Gordon Petrie has been a Researcher at National Solar Observatory since 2007. His research has covered a broad range of topics in the field of solar magnetism, including photospheric, chromospheric and coronal magnetic fields and their dependence on the solar activity cycle. He has published over 50 scientific papers on the observation and interpretation of solar magnetic measurements, in particular on the changes that lead to the evolution of solar activity both on the surface and in the solar atmosphere. His work has connected solar magnetic fields to heliospheric phenomena, in particular to the solar wind, Coronal Mass Ejections and the heliospheric magnetic field.
Sami Solanki is Director of the Max Planck Institute for Solar System Research (MPS) in Gottingen, Germany. He is a leading figure in solar physics in general an solar magnetism in particular through his active leadership of both experimental and analytical aspects of international solar research projects, such as GREGOR, a 1.5-m solar telescope operated on Tenerife, the SUNRISE balloon-borne solar telescope and the Polarimetric and Helioseismic Imager instrument to be flown on the Solar Orbiter Mission of the European Space Agency. He is the author of several hundred scientific papers on solar and heliospheric topics and the speaker at the International Max Planck Research School for Solar System Science at the University of Göttingen. He is Editor-in-Chief of the online review journal Living Reviews in Solar Physics and he holds professorial appointments at the at the Eidgenössische Technische Hochschule, Zürich and at the Technische Universität Braunschweig.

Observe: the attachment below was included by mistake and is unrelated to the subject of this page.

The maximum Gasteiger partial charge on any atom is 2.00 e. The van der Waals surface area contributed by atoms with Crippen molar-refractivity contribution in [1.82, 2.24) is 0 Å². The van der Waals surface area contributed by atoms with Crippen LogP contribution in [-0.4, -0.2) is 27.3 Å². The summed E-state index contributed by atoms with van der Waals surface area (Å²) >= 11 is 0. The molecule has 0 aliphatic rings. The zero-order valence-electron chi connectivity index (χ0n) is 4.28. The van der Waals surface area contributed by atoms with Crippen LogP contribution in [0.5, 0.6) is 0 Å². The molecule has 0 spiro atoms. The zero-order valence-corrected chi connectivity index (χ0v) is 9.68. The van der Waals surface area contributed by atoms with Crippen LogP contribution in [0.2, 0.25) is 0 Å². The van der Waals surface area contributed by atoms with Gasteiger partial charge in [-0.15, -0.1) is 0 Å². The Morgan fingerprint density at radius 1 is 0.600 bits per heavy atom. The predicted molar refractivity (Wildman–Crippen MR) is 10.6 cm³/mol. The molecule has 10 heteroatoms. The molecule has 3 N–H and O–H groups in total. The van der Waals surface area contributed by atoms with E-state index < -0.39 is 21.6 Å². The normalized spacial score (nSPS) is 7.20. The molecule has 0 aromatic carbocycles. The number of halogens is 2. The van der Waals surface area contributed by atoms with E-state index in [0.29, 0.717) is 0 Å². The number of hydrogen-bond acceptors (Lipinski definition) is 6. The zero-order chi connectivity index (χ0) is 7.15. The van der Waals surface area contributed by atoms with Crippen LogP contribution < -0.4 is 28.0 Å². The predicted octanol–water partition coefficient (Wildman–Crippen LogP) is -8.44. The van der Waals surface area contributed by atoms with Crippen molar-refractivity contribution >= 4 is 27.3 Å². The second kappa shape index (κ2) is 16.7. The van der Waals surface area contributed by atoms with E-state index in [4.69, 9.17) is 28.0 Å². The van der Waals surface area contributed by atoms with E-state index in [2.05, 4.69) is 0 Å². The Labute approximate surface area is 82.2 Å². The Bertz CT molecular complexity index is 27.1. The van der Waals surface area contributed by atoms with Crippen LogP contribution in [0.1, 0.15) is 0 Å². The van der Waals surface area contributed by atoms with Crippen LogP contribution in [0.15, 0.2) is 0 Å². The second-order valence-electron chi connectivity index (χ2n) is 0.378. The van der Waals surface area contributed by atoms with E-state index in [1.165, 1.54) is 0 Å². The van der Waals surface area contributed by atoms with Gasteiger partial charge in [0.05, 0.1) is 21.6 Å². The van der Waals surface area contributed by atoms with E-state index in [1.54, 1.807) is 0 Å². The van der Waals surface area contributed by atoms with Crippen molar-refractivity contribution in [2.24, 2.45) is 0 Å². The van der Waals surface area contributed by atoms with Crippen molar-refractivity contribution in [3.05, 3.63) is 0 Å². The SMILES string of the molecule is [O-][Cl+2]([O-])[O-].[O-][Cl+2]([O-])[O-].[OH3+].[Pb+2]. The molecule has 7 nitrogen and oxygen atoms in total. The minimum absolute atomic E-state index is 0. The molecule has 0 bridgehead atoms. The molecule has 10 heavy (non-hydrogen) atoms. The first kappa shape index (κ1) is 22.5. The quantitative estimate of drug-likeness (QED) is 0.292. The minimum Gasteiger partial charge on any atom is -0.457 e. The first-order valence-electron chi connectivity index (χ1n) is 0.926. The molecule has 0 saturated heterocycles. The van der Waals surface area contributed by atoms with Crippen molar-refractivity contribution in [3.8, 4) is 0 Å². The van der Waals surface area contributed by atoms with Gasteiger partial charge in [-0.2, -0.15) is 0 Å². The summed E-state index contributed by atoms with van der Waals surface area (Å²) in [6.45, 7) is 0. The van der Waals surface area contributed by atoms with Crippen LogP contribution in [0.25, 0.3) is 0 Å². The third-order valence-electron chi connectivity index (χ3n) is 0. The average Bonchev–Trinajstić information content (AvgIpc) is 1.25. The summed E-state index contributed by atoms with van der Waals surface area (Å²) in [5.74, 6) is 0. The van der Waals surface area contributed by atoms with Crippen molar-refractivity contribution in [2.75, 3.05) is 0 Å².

Michael Thompson is the Deputy Director and Chief Operating Officer of the National Center for Atmospheric Research (NCAR), and an NCAR Senior Scientist. From 2010 to 2014 he was Director of the High Altitude Observatory and an Associate Director of NCAR. Prior to joining NCAR, Michael was Head of the School of Mathematics and Statistics in the University of Sheffield, United Kingdom, and was formerly a Professor of Physics at Imperial College London. Dr. Thompson's scientific research activity is principally in helioseismology, asteroseismology, solar physics, and inverse problems. He has worked extensively in developing and applying inverse techniques in helioseismology, and in particular measuring the stratification, rotation, and large-scale flows in the solar interior. Dr. Thompson has published widely on the interpretation of helioseismologic observations that have brought new insights into the origin and evolution of solar magnetic fields.
Rudolf von Steiger holds an MSc in theoretical physics (1984), a PhD in experimental physics (1988), and a habilitation in extraterrestrial physics (1995) from the University of Bern. He was a CoI of the Solar Wind Ion Composition Experiment (SWICS) on Ulysses and an associated scientist of the AMPTE and ACE missions. His relevant experience includes theoretical modelling of solar chromospheric processes, specifically of the FIP fractionation effect, as well as the analysis and interpretation of solar wind observations both in the Earth's magnetosheath and in interplanetary space. In 1995 he joined the newly created International Space Science Institute (ISSI) in Bern as senior scientist. Since 1999 he is a director there and also holds an associate professorship at the University of Bern. He serves as an editor of Space Science Reviews, Frontiers in Space Science, and Living Reviews in Solar Physics.
Softcover reprint of the original 1st ed. 2018